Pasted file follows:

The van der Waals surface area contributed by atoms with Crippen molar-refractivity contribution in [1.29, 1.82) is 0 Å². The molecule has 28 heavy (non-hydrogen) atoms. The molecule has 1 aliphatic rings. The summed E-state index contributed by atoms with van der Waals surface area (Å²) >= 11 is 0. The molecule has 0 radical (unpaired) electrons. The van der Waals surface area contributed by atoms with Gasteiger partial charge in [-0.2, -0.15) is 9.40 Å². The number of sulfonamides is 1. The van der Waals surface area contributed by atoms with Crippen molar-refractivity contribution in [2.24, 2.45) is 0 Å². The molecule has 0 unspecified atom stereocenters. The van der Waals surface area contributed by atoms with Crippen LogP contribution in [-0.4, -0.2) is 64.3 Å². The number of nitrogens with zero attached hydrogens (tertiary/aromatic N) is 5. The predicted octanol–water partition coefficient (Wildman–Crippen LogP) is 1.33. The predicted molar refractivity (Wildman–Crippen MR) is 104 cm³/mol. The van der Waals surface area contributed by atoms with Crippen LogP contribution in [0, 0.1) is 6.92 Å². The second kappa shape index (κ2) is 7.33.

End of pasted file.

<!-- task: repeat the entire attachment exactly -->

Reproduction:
The van der Waals surface area contributed by atoms with Crippen molar-refractivity contribution in [1.29, 1.82) is 0 Å². The molecule has 28 heavy (non-hydrogen) atoms. The molecule has 1 aliphatic rings. The summed E-state index contributed by atoms with van der Waals surface area (Å²) >= 11 is 0. The molecule has 0 radical (unpaired) electrons. The van der Waals surface area contributed by atoms with Gasteiger partial charge in [-0.2, -0.15) is 9.40 Å². The number of sulfonamides is 1. The van der Waals surface area contributed by atoms with Crippen molar-refractivity contribution in [2.24, 2.45) is 0 Å². The molecule has 0 unspecified atom stereocenters. The van der Waals surface area contributed by atoms with Crippen LogP contribution in [-0.4, -0.2) is 64.3 Å². The number of nitrogens with zero attached hydrogens (tertiary/aromatic N) is 5. The predicted octanol–water partition coefficient (Wildman–Crippen LogP) is 1.33. The predicted molar refractivity (Wildman–Crippen MR) is 104 cm³/mol. The van der Waals surface area contributed by atoms with Crippen LogP contribution in [0, 0.1) is 6.92 Å². The second kappa shape index (κ2) is 7.33.